A US congressman is under investigation by the House of Representatives Committee on Ethics for taking an all-expenses-paid, eight-day trip to Taiwan.
Republican Representative Peter Roskam, 51, and his wife, Elizabeth, traveled to Taiwan in October 2011.
At the time their daughter Gracey was teaching English in Taiwan.
Roskam has said that the Chinese Culture University sponsored the visit, but the independent Office of Congressional Ethics says it was an “impermissible gift” from the Taipei Economic and Cultural Representative Office in the US (TECRO).
The trip appeared to be “organized and conducted by the government of Taiwan, with little or no involvement by the university,” the ethics office said.
“There is substantial reason to believe that Rep. Roskam accepted payment of travel expenses for an officially connected trip to Taiwan from an impermissible source, resulting in an impermissible gift, in violation of federal law and House rules,” the office said.
“We fully complied with all laws, rules and procedures,” said Stephanie Kittredge, Roskam’s spokeswoman.
The ethics office referred the case to the House committee after an investigation concluded Roskam might have violated House rules and federal law.
The story was first reported by the Chicago Tribune on Friday last week.
The Republican chief deputy whip in the House, Roskam has been in Congress for six years and his visit to Taiwan involved meeting government officials and sightseeing.
Under US law, foreign governments cannot pay for congressional trips by unless they are authorized under the Mutual Educational and Cultural Exchange Act (MECEA), which does not allow the travel expenses of lawmakers’ spouses to be covered.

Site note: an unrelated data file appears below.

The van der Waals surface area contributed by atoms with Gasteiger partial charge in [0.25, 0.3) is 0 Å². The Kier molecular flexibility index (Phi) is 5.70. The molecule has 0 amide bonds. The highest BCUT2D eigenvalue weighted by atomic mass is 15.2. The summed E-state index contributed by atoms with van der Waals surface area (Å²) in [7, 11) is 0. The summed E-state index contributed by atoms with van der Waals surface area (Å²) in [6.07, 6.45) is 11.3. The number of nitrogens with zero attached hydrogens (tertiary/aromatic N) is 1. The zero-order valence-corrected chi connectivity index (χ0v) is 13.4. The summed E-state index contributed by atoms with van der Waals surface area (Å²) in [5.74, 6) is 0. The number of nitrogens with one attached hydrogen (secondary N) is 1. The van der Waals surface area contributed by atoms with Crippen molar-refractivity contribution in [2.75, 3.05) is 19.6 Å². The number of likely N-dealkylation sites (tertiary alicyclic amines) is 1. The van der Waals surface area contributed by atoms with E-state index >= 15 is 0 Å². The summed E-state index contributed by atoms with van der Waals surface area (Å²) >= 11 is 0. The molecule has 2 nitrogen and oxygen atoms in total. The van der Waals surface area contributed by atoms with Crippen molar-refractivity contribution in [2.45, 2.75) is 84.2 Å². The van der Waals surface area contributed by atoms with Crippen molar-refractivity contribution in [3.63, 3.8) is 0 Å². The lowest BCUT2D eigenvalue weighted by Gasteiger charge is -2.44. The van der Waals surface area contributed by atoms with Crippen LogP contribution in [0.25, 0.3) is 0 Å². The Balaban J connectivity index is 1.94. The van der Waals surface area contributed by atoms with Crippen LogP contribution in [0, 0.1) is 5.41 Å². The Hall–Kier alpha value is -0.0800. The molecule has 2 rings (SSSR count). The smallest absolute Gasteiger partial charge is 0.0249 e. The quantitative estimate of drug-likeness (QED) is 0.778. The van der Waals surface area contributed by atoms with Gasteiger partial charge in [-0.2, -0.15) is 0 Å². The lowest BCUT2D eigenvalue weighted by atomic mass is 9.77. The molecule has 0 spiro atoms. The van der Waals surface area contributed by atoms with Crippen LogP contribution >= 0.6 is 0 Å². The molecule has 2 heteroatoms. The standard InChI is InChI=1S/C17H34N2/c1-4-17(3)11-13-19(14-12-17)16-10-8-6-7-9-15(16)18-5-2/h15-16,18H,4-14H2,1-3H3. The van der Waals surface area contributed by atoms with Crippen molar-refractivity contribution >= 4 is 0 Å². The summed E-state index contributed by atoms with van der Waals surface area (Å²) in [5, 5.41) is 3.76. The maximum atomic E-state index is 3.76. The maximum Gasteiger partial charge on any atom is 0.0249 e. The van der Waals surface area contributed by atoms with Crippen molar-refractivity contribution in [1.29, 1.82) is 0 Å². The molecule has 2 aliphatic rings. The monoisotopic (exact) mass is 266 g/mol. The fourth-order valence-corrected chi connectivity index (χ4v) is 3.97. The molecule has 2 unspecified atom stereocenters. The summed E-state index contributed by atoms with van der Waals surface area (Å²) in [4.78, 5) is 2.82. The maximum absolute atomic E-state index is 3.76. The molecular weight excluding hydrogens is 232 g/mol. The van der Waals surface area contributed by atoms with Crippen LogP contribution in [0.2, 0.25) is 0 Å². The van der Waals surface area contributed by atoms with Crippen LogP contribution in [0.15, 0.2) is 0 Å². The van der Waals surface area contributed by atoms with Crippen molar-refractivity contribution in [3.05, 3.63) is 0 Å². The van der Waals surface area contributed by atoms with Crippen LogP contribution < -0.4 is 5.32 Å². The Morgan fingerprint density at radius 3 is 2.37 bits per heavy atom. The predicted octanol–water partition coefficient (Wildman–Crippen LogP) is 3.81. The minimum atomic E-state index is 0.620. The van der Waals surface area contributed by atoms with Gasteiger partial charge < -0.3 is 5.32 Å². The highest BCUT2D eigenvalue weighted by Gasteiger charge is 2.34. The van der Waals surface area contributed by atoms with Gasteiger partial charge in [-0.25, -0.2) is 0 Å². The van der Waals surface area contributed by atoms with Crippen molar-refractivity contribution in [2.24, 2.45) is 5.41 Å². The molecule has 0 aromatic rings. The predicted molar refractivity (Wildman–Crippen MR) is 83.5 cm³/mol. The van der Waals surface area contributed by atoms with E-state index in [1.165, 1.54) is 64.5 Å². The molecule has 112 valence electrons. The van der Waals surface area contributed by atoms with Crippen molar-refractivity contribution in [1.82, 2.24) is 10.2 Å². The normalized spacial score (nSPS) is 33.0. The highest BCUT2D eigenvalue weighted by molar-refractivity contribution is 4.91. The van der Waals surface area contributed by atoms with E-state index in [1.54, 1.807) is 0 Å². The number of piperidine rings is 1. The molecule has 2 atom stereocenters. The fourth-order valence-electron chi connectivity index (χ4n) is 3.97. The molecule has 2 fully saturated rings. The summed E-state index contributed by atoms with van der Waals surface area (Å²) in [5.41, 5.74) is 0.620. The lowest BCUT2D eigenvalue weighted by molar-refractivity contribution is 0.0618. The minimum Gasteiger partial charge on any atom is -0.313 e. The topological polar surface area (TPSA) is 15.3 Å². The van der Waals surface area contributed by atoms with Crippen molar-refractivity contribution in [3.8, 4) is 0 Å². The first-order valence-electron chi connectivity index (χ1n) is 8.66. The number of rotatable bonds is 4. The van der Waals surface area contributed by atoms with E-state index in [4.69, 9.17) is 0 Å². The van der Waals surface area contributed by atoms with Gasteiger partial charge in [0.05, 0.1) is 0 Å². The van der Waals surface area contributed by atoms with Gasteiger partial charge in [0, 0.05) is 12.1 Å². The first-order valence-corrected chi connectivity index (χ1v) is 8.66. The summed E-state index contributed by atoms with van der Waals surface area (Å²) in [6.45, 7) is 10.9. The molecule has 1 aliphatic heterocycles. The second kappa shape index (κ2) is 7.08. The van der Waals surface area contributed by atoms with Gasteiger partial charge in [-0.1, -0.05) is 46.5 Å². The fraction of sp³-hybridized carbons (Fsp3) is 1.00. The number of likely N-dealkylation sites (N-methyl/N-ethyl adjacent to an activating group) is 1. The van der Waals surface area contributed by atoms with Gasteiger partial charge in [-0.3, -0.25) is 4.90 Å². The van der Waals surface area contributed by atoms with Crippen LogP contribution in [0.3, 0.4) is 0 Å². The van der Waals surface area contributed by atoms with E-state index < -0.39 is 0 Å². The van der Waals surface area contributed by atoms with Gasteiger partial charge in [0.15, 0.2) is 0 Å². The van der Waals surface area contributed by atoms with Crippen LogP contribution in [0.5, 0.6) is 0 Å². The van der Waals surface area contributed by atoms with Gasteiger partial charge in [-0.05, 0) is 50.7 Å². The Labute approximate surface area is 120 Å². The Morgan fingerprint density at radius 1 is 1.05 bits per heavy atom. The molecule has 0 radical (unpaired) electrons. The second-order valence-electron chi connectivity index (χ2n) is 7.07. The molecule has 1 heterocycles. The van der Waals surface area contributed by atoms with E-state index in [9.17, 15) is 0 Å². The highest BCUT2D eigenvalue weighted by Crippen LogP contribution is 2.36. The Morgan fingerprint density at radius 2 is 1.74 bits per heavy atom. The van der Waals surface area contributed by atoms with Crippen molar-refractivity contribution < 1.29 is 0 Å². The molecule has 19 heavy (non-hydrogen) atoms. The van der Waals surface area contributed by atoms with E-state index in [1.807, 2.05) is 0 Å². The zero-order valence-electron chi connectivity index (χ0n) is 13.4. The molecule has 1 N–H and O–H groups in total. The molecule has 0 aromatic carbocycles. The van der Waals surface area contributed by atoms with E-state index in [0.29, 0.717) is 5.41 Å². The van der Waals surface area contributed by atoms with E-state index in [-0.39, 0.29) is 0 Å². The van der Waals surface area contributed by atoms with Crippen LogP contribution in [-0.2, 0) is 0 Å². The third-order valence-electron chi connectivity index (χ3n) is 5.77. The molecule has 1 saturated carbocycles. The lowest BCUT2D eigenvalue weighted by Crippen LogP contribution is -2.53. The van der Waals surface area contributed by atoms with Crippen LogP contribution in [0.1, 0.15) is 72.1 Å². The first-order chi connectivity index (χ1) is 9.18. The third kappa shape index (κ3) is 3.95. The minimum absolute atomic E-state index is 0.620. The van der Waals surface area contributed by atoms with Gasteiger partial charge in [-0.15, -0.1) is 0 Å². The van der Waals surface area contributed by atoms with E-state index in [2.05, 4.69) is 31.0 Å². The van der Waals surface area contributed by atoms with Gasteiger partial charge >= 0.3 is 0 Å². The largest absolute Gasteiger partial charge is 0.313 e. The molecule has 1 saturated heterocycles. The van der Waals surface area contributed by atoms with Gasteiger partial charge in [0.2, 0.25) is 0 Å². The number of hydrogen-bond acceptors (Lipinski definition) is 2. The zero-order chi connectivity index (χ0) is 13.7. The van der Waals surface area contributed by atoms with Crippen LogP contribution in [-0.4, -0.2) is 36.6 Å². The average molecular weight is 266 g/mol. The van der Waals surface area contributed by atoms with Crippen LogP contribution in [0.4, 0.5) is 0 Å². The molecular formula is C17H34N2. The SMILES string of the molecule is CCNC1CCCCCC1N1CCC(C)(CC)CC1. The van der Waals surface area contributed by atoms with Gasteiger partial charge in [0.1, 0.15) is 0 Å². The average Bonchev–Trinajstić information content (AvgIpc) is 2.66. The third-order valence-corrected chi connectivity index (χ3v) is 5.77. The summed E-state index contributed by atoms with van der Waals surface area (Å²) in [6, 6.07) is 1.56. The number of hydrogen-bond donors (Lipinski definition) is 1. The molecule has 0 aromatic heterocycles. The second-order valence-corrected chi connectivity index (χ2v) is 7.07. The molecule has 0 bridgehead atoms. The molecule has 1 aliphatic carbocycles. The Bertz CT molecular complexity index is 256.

According to documents released by Kittredge, Roskam was first invited in May 2011 to join a MECEA trip sponsored by the Taiwanese government.
Only after he decided to take his wife along were the arrangements changed so that the visit could be privately sponsored by the Chinese Culture University.
The documents show that the university was a “non-cooperating witness” in the Office of Congressional Ethics’ original investigation and that TECRO would not make officials available for interviews.
The ethics committee — now in control of the case — has the power to subpoena documents and witnesses and order testimony under oath. It also has the power to sanction lawmakers who violate the law or House rules.
A committee official said the committee would decide on its “course of action” by Sept. 11.
Roskam and his lawyers maintain that the university sponsored the trip, that it was completely legal and that it was approved by the ethics committee in the first place.
The trip was routine, allowed under the law, and “vetted and approved” by the committee, Kittredge said.
“He fully expects the clear and indisputable facts of the case to speak for themselves, that both he and his staff have acted in accordance with all laws, rules and regulations,” she said.
Roskam is not the first member of the House to face an ethics committee probe over a visit to Taiwan.
In February, the committee announced it would investigate a the trip Democratic Representative Bill Owens and his wife took to Taipei in December 2011, to determine if it had been paid for by the Republic of China government and its US-based lobbyist at the time, Park Strategies.